There is no shortage of internet blogs about Christmas being a “pagan” holiday that is tied to the winter solstice. Don’t worry: this is not one of them. It’s true that in 274 CE Emperor Aurelian established December 25 as the festival of Sol Invictus (unconquered sun); the decked out trees, presents, Santa Claus and jingle bells did not originate in the Gospels either. But the popularly-propagated theory that early Christians simply appropriated the solstice for celebrating the birth of their Savior may be fiction as well.

Even the third-century church leaders did not know on which day Yeshua was born. Historians trace the first mention of December 25th as Jesus’ birthday to a mid-fourth century Depositio Martyrum — a list of dates copied by Furius Dionisyus Philocalus, a friend of Pope Damascus. According to Augustine of Hippo, the Donatist heretics celebrated Christ’s birth on December 25th sometime in the fourth century as well. Yes, it took over 400 years for this exact date to surface among Christians, long after Aurelian and Constantine. Christian writers have speculated about Yeshua’s day of birth for centuries, but more importantly, they wanted to know the day of his conception — the true moment of the incarnation. But unlike pagans, Jews did not exactly celebrate birthdays in antiquity and there was no solid tradition to lean on for ascertaining Jesus’ birthdate.

The ancient rabbis believed that many great people were born and died in conjunction with the most important dates on the calendar. According to Rabbi Yehoshua, “In [the Jewish month of] Nisan the world was created; in Nisan the Patriarchs were born; in Nisan the Patriarchs died; on Passover Isaac was born; on Rosh HaShana Sarah, Rachel, and Hannah were remembered by God and conceived sons… in Nisan the Jewish people were redeemed from Egypt; and in Nisan in the future the Jewish people will be redeemed in the final redemption.” (b. Rosh Hashanah 10a).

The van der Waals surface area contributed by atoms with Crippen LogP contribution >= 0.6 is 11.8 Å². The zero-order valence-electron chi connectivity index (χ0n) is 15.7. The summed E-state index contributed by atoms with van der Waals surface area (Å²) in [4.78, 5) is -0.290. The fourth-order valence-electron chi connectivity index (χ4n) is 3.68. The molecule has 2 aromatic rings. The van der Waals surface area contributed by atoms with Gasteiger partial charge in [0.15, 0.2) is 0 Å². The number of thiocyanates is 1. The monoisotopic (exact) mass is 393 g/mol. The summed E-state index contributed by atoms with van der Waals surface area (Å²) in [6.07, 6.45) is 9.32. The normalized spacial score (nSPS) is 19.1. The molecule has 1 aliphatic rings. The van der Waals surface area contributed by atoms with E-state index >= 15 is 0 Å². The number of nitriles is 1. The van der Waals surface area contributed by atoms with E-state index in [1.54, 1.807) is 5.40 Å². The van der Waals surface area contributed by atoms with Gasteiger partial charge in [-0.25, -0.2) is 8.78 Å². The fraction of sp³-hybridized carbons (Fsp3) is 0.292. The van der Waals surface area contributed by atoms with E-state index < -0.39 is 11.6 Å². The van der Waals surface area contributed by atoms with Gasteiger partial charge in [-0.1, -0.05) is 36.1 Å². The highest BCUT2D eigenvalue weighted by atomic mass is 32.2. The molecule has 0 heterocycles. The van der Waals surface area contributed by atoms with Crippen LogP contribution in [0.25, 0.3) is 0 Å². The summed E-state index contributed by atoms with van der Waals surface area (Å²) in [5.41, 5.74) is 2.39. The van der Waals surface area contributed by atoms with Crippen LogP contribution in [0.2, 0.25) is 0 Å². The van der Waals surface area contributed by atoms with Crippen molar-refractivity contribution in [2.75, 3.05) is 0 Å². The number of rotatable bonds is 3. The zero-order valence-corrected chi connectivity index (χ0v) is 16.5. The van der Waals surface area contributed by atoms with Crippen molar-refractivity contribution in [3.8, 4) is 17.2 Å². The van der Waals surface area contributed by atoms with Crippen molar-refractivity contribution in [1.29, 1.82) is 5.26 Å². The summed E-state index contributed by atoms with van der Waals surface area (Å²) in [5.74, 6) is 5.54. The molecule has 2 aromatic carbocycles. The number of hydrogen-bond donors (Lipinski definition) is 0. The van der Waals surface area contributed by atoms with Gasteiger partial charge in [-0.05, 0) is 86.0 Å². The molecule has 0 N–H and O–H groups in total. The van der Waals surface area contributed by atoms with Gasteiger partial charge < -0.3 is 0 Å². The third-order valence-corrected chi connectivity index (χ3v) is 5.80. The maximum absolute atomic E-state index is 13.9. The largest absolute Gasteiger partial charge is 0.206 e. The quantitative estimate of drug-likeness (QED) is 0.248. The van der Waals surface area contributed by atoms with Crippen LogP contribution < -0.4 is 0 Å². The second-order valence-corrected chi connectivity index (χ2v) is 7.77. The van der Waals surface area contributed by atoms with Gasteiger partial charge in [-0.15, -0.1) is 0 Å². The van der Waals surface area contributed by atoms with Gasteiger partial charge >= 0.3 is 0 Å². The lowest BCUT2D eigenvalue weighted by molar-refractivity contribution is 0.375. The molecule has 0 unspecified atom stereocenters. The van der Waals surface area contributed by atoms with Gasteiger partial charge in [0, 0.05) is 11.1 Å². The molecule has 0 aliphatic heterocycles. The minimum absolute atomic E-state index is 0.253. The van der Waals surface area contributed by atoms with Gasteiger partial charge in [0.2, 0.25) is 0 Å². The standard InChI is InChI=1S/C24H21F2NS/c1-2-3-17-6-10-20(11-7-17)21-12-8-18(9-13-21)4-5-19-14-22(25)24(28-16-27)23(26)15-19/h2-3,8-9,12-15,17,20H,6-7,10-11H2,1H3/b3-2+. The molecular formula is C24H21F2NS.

In a similar fashion, Clement of Alexandria (third century CE) believed that since Jesus died around Passover, he was born around Passover. The theory is that, originally, the date of Jesus’ incarnation (conception) was the focus, not his birth. The further transformation of December 25th in the Christian tradition is another mystery.

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47 COMMENTS

  1. Gen 7:11  In the six hundredth year of Noah's life, in the second month, the seventeenth day of the month, the same day were all the fountains of the great deep broken up, and the windows of heaven were opened. 
    Gen 7:12  And the rain was upon the earth forty days and forty nights.
    Nov 2+40 days and 40 nights = Chanukkah 1 Kislev 25th Conception of Yeshua.
  2. Could you have gotten the math and or feasts wrong? If Yeshua's birth was on Passover, you count backward not forward 9 months putting the conception in June. A more likely scenario is His conception on Chanukkah Kislev 25 and birth on Sukkot/Tabernacles 15th of Tishrei.

    Just saying....